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Questiong about Software Craftsman : is book good for beginners ?

 
Greenhorn
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Hi Sandro,

I went through the content list and it looks like this book covering some very interesting topics.
I only learnt the theory in school regarding to software engineering.
But I don't actually have much real world experiences. ( only 4 years in 5 outsourcing companies )
Am I able to understand the software craftsman book ? Is this book a good starting point ? or is this a intermediary book for team lead ?


Thanks,
Pan
 
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I find that books like this are mostly philosophical in nature. Maybe "philosophical" is not quite the right term but I'm at a loss for what other word I can use instead. Anyway, I think readers who have more experience will be able to relate to the material more than those who haven't really had to deal with the issues on that level, "that level" being somewhat difficult to pin down but again, those with more experience will probably know what that means.

That said, there are certainly many things less experienced developers can gain from books like this. If you are into reading books like "The Art of War" and "The Book of Five Rings" or even things like "Seven Habits of Highly Effective People" or "Everything I Need to Know I Learned in Kindergarten" then reading a book like "The Software Craftsman" should be about the same kind of experience.

I liken it to going to a dojo and listening to a sensei wax philosophical about their art and the "Zen" things and you as a white belt just sitting there listening, trying to absorb, not quite understanding where all this is going. But then as you progress in your study, you will see and experience things and be able to relate them to what sensei was saying before. Sometimes a light goes on in your head and you say "Oh, so that's what he was talking about. Huh, how true!"

(Edit: I seem to keep referring to the book being promoted as "Software Craftsmanship" instead of "The Software Craftsman". My apologies to Sandro for the mixup. I'll correct the references as I find them)
 
Junilu Lacar
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Regarding the word I was looking for about the nature of this book, I think Sandro provided the answer in Chapter 4 - "The Software Craftsmanship Attitude", in the section "Keeping Ourselves Up To Date", subsection "Books, many books".

Sandro writes about Behavioral Books which are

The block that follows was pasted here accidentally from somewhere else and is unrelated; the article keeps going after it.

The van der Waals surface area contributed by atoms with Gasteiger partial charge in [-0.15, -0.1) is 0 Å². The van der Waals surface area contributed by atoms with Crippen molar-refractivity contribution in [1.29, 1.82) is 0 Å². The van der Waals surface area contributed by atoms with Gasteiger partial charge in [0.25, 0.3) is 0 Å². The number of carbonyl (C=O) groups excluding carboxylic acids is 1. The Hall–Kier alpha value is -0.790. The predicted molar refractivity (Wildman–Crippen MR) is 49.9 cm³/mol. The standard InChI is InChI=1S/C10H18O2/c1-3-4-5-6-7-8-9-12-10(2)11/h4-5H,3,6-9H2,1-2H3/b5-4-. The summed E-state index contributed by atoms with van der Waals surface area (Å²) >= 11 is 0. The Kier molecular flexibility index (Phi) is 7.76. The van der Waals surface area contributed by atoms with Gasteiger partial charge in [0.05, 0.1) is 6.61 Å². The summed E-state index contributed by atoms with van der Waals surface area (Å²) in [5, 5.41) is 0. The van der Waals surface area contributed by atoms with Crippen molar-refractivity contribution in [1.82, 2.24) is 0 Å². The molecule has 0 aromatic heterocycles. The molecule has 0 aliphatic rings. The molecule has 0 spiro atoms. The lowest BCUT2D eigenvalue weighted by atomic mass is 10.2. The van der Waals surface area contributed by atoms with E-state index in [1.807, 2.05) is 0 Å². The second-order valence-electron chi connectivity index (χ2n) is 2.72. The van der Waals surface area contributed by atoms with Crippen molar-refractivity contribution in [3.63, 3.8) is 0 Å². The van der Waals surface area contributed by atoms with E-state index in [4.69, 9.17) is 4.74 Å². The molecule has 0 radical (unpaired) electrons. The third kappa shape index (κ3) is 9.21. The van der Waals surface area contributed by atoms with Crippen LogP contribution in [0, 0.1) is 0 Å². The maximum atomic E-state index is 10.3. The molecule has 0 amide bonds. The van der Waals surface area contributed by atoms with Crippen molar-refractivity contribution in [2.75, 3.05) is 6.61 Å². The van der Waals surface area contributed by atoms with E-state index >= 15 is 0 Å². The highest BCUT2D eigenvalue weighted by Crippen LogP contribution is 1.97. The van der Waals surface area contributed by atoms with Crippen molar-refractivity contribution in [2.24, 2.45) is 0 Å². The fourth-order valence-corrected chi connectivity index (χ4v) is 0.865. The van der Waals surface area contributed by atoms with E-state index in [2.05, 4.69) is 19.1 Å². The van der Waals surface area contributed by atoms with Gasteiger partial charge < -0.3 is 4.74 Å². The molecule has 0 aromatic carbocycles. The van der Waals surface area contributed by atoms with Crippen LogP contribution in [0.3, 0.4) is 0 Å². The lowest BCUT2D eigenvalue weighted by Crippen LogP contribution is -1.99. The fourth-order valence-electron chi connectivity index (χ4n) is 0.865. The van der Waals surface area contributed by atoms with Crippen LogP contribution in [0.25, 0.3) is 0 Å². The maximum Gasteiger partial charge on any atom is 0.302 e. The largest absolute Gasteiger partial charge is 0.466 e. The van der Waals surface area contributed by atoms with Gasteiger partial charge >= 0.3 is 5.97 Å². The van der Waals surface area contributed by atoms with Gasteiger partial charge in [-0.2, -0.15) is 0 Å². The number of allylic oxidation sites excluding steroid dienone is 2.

... books that make us more efficient when working in teams and better professionals in general... Books in this category will cover the more human and professional side of software development, including topics like Agile methodologies, Software Craftsmanship, Lean software development, psychology, philosophy, and management.

 
author
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Hi Pan

doudou pan wrote:
Am I able to understand the software craftsman book ? Is this book a good starting point ? or is this a intermediary book for team lead ?



I believe that as a reader, Junilu Lacar put it very well in his replies.

When I wrote the book, I must confess that I didn't have a "target" audience in mind. I just wanted to write about Software Craftsmanship, my experiences, and ideas. Because of that, parts of the book can be very difficult for a person without much experience to understand and parts of the book may be quite basic for a very experienced person.

All in all, I believe that the first half of the book will be very interesting for you since it describes what Software Craftsmanship is, and most importantly, the attitude of a craftsman. I believe the first half of the book has loads of advices that I wish I had been given at the beginning of my career. My book is a "behavioural book" and not a technical book.

The second half talks about bring Software Craftsmanship to organisations. If you identify yourself with Software Craftsmanship in the first half, the second half may give you some ammunition to bring it to you workplace. Maybe you haven't encountered some of the problems that I try to address yet, but hopefully things will make more sense in the future, as you gain more experience. You can then re-read the second half of the book in a few years and say "A-ha, that's what he meant" ;)
 
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